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AT this dead time, when everybody is
making a tour somewhere, an idle remembrance
of an idle incident, in an old tour,
may not be out of season.

About fourteen years ago, a wedding tour
which had been rather brilliantly inaugurated
with four greys, two postilions in bright blue
jackets, and the usual accompaniment of
white satin favours, terminated in a manner
which, considering the difference of style,
might almost be called ignominious. We
had taken Amiens on our way home from
Paris, and had proceeded thence to Abbeville,
where, having passed the night, and
soon exhausted the wonders of the town on
the following morning, we began to look
about us for the means of reaching Boulogne.
To wait until midnight for the Diligence from
Paris, on the chance of obtaining two places,
was out of the question, and, in all probability,
would have answered no purpose, as
it was generally booked full all the way
through. To post was not desirable with
finances somewhat exhaustedsuch things
will happen on wedding tours when Paris
is included in themand there remained
only the option of proceeding by whatever
cheap conveyance we might manage to pick

Assured on inquiry that we should be certain
to find some conveyance, we set out on a
voyage of discovery, trying the market-place
first, then the little square in front of the old
church of St. Wolfram, then certain Remises
which promised much but performed nothing,
till with our patience nearly exhausted we
were informed at last, that one Monsieur
Jerome, if he could be found, was the man
for our purpose: he being the proprietor of a
vehicle with which he traversed the country
in all directions.

The person who gave us this information,
an idler in a blouse and cotton nightcap,
added to his civility by conducting us down
a very narrow, dirty lane to the residence of
Monsieur Jerome, whoof coursewas not
at home.

"But it's very extraordinary," said his
wife, desisting for a moment from her occupation
of scraping and cutting up carrots for
her pot au feu. " But it's very extraordinary.
Only a little quarter of au hour ago, he was
sitting on that chair!"

If Monsieur Jerome had occupied the
chair unexpectedly, like Banquo's ghost, I
could have understood his wife's cause for
wonderment; but as he was the master of
the house, it seemed only a natural thing that
he should sit down in it; equally natural
that he should no longer be there if he felt a
desire to go out.

The friend in the blouse suggested the
possibility of unearthing Monsieur Jerome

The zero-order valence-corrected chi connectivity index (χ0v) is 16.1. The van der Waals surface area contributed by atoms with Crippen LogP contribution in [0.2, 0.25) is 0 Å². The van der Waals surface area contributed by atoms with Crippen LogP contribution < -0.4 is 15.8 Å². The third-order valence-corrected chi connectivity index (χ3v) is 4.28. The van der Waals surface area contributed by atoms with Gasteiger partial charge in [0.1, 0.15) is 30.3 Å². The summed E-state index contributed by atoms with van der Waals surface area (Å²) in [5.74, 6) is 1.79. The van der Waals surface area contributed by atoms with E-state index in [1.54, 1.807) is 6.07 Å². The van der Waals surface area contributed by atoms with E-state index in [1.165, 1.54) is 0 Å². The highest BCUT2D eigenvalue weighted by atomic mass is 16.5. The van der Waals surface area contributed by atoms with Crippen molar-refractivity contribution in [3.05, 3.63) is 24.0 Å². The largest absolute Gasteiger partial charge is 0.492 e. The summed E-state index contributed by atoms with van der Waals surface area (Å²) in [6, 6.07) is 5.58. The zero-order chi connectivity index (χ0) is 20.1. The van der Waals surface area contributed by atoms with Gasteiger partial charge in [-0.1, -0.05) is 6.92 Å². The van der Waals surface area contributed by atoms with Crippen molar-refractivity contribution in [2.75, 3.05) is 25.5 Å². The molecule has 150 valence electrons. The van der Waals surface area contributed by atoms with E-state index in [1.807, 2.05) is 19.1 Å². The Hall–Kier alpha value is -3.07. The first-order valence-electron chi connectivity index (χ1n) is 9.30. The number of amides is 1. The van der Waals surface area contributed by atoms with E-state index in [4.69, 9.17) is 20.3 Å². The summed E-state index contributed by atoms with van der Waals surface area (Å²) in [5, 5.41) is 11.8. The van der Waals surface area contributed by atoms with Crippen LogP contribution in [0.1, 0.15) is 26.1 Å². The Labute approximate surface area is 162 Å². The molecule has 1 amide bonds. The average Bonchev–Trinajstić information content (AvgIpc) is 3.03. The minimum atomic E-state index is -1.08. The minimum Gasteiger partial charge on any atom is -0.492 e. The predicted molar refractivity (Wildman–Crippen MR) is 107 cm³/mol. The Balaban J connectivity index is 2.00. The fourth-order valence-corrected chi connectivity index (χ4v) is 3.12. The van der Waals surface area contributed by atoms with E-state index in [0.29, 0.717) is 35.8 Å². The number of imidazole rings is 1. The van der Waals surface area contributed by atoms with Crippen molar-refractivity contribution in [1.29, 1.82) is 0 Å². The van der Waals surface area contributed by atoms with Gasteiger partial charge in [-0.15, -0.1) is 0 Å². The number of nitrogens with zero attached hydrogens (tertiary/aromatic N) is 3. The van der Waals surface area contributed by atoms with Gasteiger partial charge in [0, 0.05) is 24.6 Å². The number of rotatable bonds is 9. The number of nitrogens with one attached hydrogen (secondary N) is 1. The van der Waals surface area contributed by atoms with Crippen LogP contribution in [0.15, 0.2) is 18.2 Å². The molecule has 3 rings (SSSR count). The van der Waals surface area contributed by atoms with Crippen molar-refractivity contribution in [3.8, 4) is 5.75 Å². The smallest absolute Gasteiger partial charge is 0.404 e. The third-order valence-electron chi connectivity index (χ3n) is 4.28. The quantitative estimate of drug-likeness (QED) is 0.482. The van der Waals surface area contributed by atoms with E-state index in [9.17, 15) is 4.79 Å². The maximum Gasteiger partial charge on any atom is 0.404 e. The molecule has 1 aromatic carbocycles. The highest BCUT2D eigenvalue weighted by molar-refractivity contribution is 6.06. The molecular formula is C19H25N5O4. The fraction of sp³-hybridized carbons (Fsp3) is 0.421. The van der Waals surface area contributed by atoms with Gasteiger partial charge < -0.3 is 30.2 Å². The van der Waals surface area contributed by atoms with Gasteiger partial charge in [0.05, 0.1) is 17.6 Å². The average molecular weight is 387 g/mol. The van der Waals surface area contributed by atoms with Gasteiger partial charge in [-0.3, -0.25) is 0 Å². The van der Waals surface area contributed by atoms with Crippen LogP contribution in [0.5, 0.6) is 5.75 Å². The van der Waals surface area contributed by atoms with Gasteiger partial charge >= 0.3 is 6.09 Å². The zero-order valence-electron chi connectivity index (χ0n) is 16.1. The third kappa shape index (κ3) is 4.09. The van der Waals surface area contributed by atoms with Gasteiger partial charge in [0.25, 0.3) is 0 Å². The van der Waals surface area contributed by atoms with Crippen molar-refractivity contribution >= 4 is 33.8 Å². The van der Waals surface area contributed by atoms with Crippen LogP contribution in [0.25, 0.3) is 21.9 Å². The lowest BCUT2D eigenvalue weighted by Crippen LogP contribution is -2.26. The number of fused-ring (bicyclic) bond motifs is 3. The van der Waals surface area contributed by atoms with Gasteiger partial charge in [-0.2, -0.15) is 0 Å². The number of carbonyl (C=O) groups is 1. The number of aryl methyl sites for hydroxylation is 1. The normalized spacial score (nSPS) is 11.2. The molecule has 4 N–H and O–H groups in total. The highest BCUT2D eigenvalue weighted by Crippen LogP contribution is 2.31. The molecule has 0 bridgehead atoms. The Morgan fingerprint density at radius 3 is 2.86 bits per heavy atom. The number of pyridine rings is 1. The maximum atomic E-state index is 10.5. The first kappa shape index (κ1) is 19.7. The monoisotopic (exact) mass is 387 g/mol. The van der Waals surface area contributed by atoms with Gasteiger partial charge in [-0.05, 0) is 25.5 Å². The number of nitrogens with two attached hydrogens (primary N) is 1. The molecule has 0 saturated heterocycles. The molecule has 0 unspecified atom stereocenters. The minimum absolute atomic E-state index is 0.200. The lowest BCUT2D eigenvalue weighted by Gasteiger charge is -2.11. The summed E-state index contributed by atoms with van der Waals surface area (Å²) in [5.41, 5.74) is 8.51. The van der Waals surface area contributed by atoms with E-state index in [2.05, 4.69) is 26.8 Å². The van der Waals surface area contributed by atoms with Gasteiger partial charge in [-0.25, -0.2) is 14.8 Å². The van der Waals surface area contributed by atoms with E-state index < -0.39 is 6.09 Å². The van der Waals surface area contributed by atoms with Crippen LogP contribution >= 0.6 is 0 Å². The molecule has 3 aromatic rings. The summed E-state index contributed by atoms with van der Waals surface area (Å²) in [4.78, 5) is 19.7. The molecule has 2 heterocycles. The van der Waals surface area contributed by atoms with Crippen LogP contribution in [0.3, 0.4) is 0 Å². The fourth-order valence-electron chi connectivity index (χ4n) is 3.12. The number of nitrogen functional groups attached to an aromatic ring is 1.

at a neighbouring house of entertainment,
known as the Good Sportsman.

It was very singular that idea had never
come into her head. Yes, it was possible!
Would monsieur and madame object to wait
one single instant, while her husband was
sent for? Monsieur Pierre, that was the
gentleman in the blouse, would run and call
him. He was an old friend.

Monsieur Pierre, with an eye perhaps to
the future, in which there loomed a petit
verre, was all alacrity. He merely requested
me to be calm, and straightway disappeared.

In the mean time monsieur and madame
would take seats, such as they were. It was
a poor place, that was not a difficult thing to
see, but what would you have? One must
live where one could; rents were high; and
those people (meaning the landlord) never
waited for their money, it must be ready in
the hand when called for. She had three
childrenthe eldest a girl, who would soon
be old enough to do something for herself--
she was now at school, but was next month to
take her first sacrament; the other two, both
boys, had lately had the measles, and were
staying, for the sake of change of air, at their
grandmother's, near the sea; it was said that
sea-air was good for children-

The family history was cut short by a
clattering of sabots in the lane, and, at the
sound, Madame Jerome rushed out, without
relinquishing either knife or carrot, and cried
out at the top of her voice, for her husband
to make haste. A gentleman and lady desired
to speak to him. Already a whole hour had
they been waiting!

This hyperbolical declaration had scarcely
been uttered, before Monsieur Jerome stood
on his own threshold.

Like the friend who seemed familiar with